QA Consulting has identified a shift in perception within the medical device industry regarding FDA inspections in recent years. Specifically, manufacturers find that the agency’s investigators are fairer in their inspections and more tolerant of gaps when manufacturers demonstrate a proactive commitment to compliance and are actively working to remediate any gaps.
The FDA’s data on 483’s from 2014 mirror the industry’s sentiment. As Anne Wilson shared in the Current Trends in FDA Inspections presentation, she noted that medical device 483 and Warning Letter issuances decreased by 12% and 16%, respectively, from 2013 to 2014. In fact, medical device 483’s issued by the agency in 2014 were the fewest amount over the past five fiscal years, at 972.
Another way in which manufacturers are experiencing a refreshing shift from the FDA is the issuance of Untitled Letters in lieu of Warning Letters when regulatory violations relate to advertising and promotion. An Untitled Letter is defined by the FDA as “… an initial correspondence with regulated industry that cites violations that do not meet the threshold of regulatory significance for a Warning Letter. CDRH issues advertising and promotion Untitled Letters to companies that commercially distribute medical devices.” When an Untitled Letter is issued, the FDA collaborates with the manufacturer to resolve any issues.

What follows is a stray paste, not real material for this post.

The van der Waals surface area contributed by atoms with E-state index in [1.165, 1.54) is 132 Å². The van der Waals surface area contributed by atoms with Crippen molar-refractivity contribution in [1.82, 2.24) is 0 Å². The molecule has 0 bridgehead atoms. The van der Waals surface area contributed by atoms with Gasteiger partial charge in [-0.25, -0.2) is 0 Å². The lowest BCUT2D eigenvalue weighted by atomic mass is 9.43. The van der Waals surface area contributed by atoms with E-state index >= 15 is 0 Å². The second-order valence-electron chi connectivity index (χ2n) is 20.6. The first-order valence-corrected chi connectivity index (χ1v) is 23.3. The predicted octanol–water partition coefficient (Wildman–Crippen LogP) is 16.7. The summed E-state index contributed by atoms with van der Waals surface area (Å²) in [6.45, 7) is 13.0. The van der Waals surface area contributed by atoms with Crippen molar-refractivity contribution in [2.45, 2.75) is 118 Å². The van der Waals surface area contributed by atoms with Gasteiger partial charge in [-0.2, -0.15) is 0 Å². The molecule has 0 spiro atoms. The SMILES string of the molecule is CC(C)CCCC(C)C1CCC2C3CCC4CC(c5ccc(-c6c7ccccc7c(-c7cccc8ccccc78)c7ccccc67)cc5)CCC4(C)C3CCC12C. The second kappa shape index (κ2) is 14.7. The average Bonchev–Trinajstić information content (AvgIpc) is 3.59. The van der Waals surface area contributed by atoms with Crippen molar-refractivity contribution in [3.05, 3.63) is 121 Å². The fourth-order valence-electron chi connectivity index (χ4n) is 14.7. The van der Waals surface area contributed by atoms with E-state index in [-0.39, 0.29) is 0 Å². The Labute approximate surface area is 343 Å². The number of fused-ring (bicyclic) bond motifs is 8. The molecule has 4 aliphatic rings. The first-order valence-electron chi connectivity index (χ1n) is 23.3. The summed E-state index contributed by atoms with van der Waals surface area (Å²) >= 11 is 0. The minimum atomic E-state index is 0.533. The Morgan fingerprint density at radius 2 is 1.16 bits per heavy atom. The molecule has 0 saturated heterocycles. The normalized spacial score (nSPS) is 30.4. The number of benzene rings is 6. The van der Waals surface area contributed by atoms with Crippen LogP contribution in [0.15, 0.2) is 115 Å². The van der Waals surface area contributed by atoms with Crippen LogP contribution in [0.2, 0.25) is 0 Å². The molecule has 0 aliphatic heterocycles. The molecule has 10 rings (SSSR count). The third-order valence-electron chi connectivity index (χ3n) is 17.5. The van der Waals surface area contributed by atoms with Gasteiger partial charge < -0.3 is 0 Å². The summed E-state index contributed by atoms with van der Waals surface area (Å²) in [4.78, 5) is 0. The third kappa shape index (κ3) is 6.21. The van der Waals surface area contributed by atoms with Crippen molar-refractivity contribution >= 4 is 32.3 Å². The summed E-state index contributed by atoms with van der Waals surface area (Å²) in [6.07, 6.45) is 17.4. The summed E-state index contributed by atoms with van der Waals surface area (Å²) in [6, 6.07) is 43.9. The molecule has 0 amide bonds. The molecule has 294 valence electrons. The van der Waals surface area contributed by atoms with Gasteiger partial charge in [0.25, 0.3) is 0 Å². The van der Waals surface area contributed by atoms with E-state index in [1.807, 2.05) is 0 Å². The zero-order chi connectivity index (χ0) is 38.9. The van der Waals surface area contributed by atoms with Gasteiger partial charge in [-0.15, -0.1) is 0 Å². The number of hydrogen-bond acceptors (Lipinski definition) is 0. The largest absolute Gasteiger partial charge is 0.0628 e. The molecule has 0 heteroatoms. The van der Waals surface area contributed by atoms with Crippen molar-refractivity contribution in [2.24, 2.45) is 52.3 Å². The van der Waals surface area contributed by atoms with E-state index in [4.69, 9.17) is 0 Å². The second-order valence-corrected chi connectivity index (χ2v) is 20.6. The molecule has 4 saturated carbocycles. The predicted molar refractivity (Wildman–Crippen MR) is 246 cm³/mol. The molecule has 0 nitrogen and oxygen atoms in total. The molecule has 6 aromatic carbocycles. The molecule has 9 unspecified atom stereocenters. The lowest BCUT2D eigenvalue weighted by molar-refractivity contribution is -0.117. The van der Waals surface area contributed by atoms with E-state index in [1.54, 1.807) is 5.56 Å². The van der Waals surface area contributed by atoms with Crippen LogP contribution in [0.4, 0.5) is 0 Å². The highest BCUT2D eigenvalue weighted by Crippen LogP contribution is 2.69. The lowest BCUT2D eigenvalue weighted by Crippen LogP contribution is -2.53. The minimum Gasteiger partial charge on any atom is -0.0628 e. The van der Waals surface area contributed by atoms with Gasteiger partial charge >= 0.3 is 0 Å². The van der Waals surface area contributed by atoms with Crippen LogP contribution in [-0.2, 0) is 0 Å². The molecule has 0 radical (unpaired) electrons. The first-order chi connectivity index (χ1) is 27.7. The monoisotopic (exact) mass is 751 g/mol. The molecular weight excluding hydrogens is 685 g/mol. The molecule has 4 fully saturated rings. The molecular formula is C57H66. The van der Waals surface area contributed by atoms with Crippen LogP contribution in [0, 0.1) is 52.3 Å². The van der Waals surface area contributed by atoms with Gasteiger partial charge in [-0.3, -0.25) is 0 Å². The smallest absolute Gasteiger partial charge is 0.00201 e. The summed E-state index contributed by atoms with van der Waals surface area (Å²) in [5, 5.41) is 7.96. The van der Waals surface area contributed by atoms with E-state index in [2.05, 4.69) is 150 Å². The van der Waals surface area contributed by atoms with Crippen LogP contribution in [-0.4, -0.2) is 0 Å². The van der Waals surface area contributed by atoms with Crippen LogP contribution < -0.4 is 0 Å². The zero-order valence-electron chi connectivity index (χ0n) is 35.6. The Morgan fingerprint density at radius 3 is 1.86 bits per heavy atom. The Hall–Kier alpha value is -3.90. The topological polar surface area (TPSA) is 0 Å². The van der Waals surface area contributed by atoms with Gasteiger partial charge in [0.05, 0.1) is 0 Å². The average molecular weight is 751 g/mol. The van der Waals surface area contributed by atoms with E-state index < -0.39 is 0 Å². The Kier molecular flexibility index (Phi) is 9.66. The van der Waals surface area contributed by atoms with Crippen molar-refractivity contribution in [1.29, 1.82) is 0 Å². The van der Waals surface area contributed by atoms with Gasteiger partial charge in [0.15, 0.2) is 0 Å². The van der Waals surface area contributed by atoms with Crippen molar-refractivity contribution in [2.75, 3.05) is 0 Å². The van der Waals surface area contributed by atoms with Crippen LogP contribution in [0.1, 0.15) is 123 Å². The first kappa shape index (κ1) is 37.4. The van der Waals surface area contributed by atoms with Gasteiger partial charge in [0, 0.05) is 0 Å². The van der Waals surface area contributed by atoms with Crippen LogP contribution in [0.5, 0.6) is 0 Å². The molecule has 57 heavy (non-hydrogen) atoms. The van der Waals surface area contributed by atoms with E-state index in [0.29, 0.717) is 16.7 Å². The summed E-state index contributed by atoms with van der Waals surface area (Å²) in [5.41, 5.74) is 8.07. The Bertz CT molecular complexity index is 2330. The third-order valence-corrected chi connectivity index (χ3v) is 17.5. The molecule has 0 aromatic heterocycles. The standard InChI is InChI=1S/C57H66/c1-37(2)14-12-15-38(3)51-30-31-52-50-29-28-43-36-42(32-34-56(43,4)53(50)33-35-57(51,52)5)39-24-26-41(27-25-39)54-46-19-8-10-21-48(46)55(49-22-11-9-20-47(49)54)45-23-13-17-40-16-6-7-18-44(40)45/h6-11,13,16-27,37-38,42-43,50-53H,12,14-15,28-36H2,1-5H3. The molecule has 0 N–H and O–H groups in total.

Although there may be obvious weaknesses in a manufacturer’s QMS, a warning letter is not always imminent for every inspection. The trends described above speak to the FDA/manufacturer relationship as becoming more collaborative rather than authoritative.
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